The goalie mask come a long way since being first seen in a National Hockey League game in 1959. It used to be just a protective piece of equipment, but it’s become a work of art.
There has been evidence of goalies wearing protective mask as early as 1927 when Queen’s University goalie Elizabeth Graham wore a mask to protect her teeth and 1930 when Montreal Maroons goalie Clint Benedict donned a half-mask after taking a shot to the face.
However, the mask came into the forefront when Hall of Fame-goalie Jacques Plante. The Montreal netminder had worn the mask in practice since 1956, but his coach Toe Blake didn’t allow him to wear it during a game.
All of that changed on Nov. 1, 1959 after Plante was hit in the nose by a hard shot from the New York Rangers’ Andy Bathgate three minutes into the game. Plante wanted to try the mask, but Blake once again refused until Plante said he would refuse to play unless he could wear it. (There were no backup goalies at the point and the Canadiens would have to forfeit.)
Plante came back into the game and Montreal ended up winning 3-1, which started a long winning streak. Plante played one more game without the mask at the behest of Blake, and the Habs lost to Detroit. There was no issue with the mask as Plante wore it in every subsequent game.
The mask Plante wore was a fiberglass mask that didn’t do much in the way of style, but it was effective for an early model. He did say the mask saved his life once when he was a goalie later in his career with the St. Louis Blues in a playoff game against the Boston Bruins.
The mask slowly became integrated into the goaltender’s regular equipment. Andy Brown was the last goalie to not wear a mask in 1974 as the concerns over visibility were alleviated by the protection the masks afforded.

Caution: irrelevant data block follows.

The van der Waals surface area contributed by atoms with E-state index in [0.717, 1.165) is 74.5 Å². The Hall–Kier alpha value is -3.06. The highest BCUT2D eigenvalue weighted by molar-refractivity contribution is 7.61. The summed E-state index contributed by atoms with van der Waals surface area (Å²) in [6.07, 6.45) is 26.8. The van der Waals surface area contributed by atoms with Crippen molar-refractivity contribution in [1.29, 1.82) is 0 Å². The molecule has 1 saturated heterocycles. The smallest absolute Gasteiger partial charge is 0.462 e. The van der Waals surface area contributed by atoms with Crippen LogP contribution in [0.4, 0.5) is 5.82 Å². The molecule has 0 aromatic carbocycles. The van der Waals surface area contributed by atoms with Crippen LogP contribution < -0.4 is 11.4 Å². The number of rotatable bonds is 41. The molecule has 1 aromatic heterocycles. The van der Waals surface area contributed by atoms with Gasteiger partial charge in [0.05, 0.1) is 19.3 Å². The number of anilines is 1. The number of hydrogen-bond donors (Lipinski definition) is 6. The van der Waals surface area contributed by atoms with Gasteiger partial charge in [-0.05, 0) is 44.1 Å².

Most masks looked plain and had the Jason Voorhees-look and were plain before Boston goalie Gerry Cheevers put stitches on his helmet.
The stitches would be added each time a puck hit his mask and would serve as a reminder on what would’ve happened had he not worn a mask.
The Flyers’ Doug Favell was the first to introduce bright colors to his mask, and was the first to change them up whenever he changed teams. New York Islanders’ goalie Chico Resch then hired an artist four years later to do some artwork for his mask.
Goalies had the regular helmet and birdcage mask until the fiberglass masks with cages took off in the 90s. That’s when masks got all kinds of artsy.
Goalies like Ed Belfour, Curtis Joseph, Felix Potvin and Martin Brodeur embraced the goalie mask as a canvas to express themselves. One of my favorite masks was Patrick Lalime and his Marvin the Martian design.
However, the masks in recent years have gotten really good. We’ve got James Reimer and his Optimus Reim mask, Brent Johnson had a sweet Led Zeppelin lid and other good ones. There’s also the great masks that have come out over the last couple of weeks.
Cam Talbot may not see a lot of ice time behind Henrik Lundqvist, but he’s got an awesome Ghostbusters mask. Anaheim’s Frederik Andersen put a new spin on the old brick wall standard by adding a LEGO twist to it. However, Andersen not only has to fight teammate John Gibson for the starting job, but for the coolest mask on the team.
Gibson may be young, but he channels his old-school gamer with this tribute to Pac-Man. This is my favorite of the new masks that have been released this summer. I do like the touch of the old Mighty Ducks logo as Pac-Man.
Today we have the pleasure to present the new mask for Anaheim Ducks goalie John Gibson. And this mask is something totally unique… it is transformed into the classic video game Pac-Man… and instead of the yellow eating dot, here it is a Ducks mask eating the smaller dots, so let us introduce the Pac-Duck mask! A nice tribute to the classic video game.
Hey Pac-Duck, watch out for the ghosts!
I can only imagine what the future holds in goalie mask art. Could we have superheroes, Doctor Who (a request that I’d like to see) or some other stuff. It’s come a long way from the beginning.
Special thanks to USA Hockey Magazine for their nice timeline history that I used as a reference.
Dan Mount is the editor of The Hockey Sentinel. He also covers the Rangers, Islanders and Devils for NY SportScene.com. He can be found on Twitter @DanMountSports.